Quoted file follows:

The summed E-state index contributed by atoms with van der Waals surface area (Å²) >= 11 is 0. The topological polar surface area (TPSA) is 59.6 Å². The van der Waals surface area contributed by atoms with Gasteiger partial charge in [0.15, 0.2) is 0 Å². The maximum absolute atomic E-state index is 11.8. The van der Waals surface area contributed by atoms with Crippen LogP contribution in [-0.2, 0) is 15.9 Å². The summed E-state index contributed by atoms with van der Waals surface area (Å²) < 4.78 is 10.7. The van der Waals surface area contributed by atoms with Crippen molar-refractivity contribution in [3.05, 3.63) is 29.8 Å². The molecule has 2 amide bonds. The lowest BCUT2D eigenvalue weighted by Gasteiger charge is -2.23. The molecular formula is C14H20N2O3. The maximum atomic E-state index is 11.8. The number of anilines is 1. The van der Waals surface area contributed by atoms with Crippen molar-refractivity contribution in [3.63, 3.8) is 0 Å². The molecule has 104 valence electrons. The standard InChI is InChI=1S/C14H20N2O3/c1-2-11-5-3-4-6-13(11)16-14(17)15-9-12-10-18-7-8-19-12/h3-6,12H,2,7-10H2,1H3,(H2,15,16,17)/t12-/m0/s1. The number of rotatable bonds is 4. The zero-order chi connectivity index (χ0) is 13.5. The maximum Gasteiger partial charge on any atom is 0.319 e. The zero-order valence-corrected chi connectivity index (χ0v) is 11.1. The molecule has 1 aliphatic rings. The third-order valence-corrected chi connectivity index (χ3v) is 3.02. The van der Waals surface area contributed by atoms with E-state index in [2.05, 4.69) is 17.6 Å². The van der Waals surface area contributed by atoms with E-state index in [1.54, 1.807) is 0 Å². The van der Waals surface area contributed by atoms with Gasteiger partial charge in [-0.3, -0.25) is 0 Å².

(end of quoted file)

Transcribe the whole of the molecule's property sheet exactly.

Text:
The summed E-state index contributed by atoms with van der Waals surface area (Å²) >= 11 is 0. The topological polar surface area (TPSA) is 59.6 Å². The van der Waals surface area contributed by atoms with Gasteiger partial charge in [0.15, 0.2) is 0 Å². The maximum absolute atomic E-state index is 11.8. The van der Waals surface area contributed by atoms with Crippen LogP contribution in [-0.2, 0) is 15.9 Å². The summed E-state index contributed by atoms with van der Waals surface area (Å²) < 4.78 is 10.7. The van der Waals surface area contributed by atoms with Crippen molar-refractivity contribution in [3.05, 3.63) is 29.8 Å². The molecule has 2 amide bonds. The lowest BCUT2D eigenvalue weighted by Gasteiger charge is -2.23. The molecular formula is C14H20N2O3. The maximum atomic E-state index is 11.8. The number of anilines is 1. The van der Waals surface area contributed by atoms with Crippen molar-refractivity contribution in [3.63, 3.8) is 0 Å². The molecule has 104 valence electrons. The standard InChI is InChI=1S/C14H20N2O3/c1-2-11-5-3-4-6-13(11)16-14(17)15-9-12-10-18-7-8-19-12/h3-6,12H,2,7-10H2,1H3,(H2,15,16,17)/t12-/m0/s1. The number of rotatable bonds is 4. The zero-order chi connectivity index (χ0) is 13.5. The maximum Gasteiger partial charge on any atom is 0.319 e. The zero-order valence-corrected chi connectivity index (χ0v) is 11.1. The molecule has 1 aliphatic rings. The third-order valence-corrected chi connectivity index (χ3v) is 3.02. The van der Waals surface area contributed by atoms with E-state index in [2.05, 4.69) is 17.6 Å². The van der Waals surface area contributed by atoms with E-state index in [1.54, 1.807) is 0 Å². The van der Waals surface area contributed by atoms with Gasteiger partial charge in [-0.3, -0.25) is 0 Å².